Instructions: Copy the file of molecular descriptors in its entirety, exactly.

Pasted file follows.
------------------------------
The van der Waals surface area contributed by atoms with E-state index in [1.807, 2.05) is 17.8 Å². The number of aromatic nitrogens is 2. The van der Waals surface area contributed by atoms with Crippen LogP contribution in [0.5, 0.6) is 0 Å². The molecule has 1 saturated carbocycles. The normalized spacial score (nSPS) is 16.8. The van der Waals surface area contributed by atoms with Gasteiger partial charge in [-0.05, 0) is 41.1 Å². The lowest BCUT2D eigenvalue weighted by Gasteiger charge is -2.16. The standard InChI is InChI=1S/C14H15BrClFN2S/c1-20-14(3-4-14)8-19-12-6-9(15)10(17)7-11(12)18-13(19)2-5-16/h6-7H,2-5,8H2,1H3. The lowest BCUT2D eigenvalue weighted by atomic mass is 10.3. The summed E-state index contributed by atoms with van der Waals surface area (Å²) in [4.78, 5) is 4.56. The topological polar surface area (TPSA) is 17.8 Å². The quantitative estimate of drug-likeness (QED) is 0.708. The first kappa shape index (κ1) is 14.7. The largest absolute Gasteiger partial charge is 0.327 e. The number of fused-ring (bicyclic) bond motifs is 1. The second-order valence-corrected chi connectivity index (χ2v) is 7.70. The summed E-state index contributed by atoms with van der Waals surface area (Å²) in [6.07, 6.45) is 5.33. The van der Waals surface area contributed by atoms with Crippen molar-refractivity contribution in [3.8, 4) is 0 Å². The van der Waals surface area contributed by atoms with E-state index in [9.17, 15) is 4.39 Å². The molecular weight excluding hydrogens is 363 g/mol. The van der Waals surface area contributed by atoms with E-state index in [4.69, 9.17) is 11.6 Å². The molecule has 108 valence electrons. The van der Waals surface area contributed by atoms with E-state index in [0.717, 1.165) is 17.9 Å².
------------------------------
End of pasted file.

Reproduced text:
The van der Waals surface area contributed by atoms with E-state index in [1.807, 2.05) is 17.8 Å². The number of aromatic nitrogens is 2. The van der Waals surface area contributed by atoms with Crippen LogP contribution in [0.5, 0.6) is 0 Å². The molecule has 1 saturated carbocycles. The normalized spacial score (nSPS) is 16.8. The van der Waals surface area contributed by atoms with Gasteiger partial charge in [-0.05, 0) is 41.1 Å². The lowest BCUT2D eigenvalue weighted by Gasteiger charge is -2.16. The standard InChI is InChI=1S/C14H15BrClFN2S/c1-20-14(3-4-14)8-19-12-6-9(15)10(17)7-11(12)18-13(19)2-5-16/h6-7H,2-5,8H2,1H3. The lowest BCUT2D eigenvalue weighted by atomic mass is 10.3. The summed E-state index contributed by atoms with van der Waals surface area (Å²) in [4.78, 5) is 4.56. The topological polar surface area (TPSA) is 17.8 Å². The quantitative estimate of drug-likeness (QED) is 0.708. The first kappa shape index (κ1) is 14.7. The largest absolute Gasteiger partial charge is 0.327 e. The number of fused-ring (bicyclic) bond motifs is 1. The second-order valence-corrected chi connectivity index (χ2v) is 7.70. The summed E-state index contributed by atoms with van der Waals surface area (Å²) in [6.07, 6.45) is 5.33. The van der Waals surface area contributed by atoms with Crippen molar-refractivity contribution in [3.8, 4) is 0 Å². The van der Waals surface area contributed by atoms with E-state index in [9.17, 15) is 4.39 Å². The molecular weight excluding hydrogens is 363 g/mol. The van der Waals surface area contributed by atoms with E-state index in [4.69, 9.17) is 11.6 Å². The molecule has 108 valence electrons. The van der Waals surface area contributed by atoms with E-state index in [0.717, 1.165) is 17.9 Å².